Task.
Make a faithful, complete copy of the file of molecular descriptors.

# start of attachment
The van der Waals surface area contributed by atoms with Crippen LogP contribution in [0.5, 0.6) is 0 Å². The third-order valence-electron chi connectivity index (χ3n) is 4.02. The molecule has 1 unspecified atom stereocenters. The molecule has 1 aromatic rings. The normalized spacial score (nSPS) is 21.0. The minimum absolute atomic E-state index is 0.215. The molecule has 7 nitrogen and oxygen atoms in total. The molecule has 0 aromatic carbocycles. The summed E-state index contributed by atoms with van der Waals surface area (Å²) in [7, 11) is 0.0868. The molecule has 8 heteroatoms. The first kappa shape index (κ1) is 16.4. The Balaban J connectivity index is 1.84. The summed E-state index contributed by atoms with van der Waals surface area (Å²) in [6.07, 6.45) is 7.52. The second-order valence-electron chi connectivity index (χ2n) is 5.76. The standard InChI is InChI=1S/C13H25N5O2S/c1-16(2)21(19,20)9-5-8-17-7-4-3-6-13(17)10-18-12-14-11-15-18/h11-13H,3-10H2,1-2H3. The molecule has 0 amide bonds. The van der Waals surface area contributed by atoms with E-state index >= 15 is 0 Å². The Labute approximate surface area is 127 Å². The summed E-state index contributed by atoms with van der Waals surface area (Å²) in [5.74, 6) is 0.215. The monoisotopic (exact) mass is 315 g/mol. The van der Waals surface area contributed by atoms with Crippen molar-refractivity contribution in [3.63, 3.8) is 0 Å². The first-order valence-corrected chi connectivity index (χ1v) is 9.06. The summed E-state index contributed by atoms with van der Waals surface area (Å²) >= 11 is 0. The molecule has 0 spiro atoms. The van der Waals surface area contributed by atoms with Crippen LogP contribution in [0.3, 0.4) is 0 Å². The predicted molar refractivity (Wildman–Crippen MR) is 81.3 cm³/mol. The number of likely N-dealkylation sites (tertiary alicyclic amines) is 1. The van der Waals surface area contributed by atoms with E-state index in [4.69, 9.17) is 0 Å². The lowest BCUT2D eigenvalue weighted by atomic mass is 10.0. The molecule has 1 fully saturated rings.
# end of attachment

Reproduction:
The van der Waals surface area contributed by atoms with Crippen LogP contribution in [0.5, 0.6) is 0 Å². The third-order valence-electron chi connectivity index (χ3n) is 4.02. The molecule has 1 unspecified atom stereocenters. The molecule has 1 aromatic rings. The normalized spacial score (nSPS) is 21.0. The minimum absolute atomic E-state index is 0.215. The molecule has 7 nitrogen and oxygen atoms in total. The molecule has 0 aromatic carbocycles. The summed E-state index contributed by atoms with van der Waals surface area (Å²) in [7, 11) is 0.0868. The molecule has 8 heteroatoms. The first kappa shape index (κ1) is 16.4. The Balaban J connectivity index is 1.84. The summed E-state index contributed by atoms with van der Waals surface area (Å²) in [6.07, 6.45) is 7.52. The second-order valence-electron chi connectivity index (χ2n) is 5.76. The standard InChI is InChI=1S/C13H25N5O2S/c1-16(2)21(19,20)9-5-8-17-7-4-3-6-13(17)10-18-12-14-11-15-18/h11-13H,3-10H2,1-2H3. The molecule has 0 amide bonds. The van der Waals surface area contributed by atoms with E-state index >= 15 is 0 Å². The Labute approximate surface area is 127 Å². The summed E-state index contributed by atoms with van der Waals surface area (Å²) in [5.74, 6) is 0.215. The monoisotopic (exact) mass is 315 g/mol. The van der Waals surface area contributed by atoms with Crippen molar-refractivity contribution in [3.63, 3.8) is 0 Å². The first-order valence-corrected chi connectivity index (χ1v) is 9.06. The summed E-state index contributed by atoms with van der Waals surface area (Å²) >= 11 is 0. The molecule has 0 spiro atoms. The van der Waals surface area contributed by atoms with Crippen LogP contribution in [0.3, 0.4) is 0 Å². The predicted molar refractivity (Wildman–Crippen MR) is 81.3 cm³/mol. The number of likely N-dealkylation sites (tertiary alicyclic amines) is 1. The van der Waals surface area contributed by atoms with E-state index in [4.69, 9.17) is 0 Å². The lowest BCUT2D eigenvalue weighted by atomic mass is 10.0. The molecule has 1 fully saturated rings.